Measurements: 1.2 cm − height, 1.5 cm − width


Description: A deep blue faience Wedjat eye of Horus, worked on both sides with finely incised details and pierced longitudinally for suspension. This dark blue hue of the faience imitates lapis lazuli, a far more expensive material. In ancient Egypt, lapis lazuli was a favourite semi-precious stone used for amulets and scarabs. In Egyptian mythology Horus's eye was injured or stolen by the god Seth and then restored by Thoth. These Wedjat eyes are thus a symbol of restoration, healing, sacrifice and protection. Additionally, Horus was considered the counterpart of the living pharaoh, since the god was one of the principal and most powerful gods in Egyptian religion. Amulets in the shape of the eye were very popular in ancient Egypt for thousand of years, from the Old Kingdom to Roman times. They were worn by the living and also buried with the dead, as their apotropaic significance suited both.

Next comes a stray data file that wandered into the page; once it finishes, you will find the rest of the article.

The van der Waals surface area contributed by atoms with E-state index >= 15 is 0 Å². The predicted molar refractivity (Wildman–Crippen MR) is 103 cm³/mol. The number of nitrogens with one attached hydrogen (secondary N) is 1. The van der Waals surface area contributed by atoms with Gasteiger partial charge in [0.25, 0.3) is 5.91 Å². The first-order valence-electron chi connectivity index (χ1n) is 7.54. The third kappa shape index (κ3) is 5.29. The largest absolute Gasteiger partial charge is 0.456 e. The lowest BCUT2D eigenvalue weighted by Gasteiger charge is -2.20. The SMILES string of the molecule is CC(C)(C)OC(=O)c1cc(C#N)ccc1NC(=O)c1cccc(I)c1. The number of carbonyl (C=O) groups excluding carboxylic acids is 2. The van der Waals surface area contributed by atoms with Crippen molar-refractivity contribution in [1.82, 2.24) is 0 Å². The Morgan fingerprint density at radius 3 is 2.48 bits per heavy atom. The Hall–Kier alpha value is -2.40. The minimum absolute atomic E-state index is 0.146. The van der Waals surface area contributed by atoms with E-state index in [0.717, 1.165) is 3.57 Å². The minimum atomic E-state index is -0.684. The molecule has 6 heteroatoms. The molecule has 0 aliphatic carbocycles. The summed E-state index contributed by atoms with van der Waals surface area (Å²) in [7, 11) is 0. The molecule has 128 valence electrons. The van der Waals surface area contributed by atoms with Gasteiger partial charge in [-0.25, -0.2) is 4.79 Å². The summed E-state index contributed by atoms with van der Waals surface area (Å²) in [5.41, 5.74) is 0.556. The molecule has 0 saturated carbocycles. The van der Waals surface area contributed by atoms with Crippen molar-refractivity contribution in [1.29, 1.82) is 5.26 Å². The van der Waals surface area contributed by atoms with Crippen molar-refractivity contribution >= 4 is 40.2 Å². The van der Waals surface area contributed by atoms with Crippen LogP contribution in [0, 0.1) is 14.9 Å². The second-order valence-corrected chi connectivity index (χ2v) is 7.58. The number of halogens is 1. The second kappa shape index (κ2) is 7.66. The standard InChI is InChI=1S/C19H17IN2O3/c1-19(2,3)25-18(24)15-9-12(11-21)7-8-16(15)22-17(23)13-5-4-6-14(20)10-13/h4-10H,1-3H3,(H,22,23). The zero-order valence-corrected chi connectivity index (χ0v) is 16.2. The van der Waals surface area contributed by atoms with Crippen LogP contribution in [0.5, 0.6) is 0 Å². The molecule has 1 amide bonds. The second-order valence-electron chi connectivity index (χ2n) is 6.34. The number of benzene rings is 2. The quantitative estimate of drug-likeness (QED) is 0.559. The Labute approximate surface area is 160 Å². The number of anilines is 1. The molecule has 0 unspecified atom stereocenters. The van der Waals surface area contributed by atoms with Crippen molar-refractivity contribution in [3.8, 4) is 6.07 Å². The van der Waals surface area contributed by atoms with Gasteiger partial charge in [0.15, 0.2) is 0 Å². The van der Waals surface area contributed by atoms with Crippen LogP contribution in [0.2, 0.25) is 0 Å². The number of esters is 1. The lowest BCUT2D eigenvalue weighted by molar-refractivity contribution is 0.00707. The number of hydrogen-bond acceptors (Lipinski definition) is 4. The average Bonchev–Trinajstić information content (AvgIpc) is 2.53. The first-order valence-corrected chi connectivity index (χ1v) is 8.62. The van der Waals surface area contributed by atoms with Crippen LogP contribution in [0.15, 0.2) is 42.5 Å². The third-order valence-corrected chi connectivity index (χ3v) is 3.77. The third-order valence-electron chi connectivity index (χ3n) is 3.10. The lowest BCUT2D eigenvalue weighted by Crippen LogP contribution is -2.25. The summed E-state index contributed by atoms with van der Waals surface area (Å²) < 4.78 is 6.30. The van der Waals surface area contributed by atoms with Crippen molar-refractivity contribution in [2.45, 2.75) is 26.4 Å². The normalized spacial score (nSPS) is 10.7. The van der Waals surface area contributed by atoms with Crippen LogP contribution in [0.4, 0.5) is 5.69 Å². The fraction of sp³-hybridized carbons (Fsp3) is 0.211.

Reference: Museum of Fine Arts, Boston


Period: Third Intermediate Period, 1070-664 BC


Condition: Very fine, intact, finely detailed, minor encrustations over the whole.

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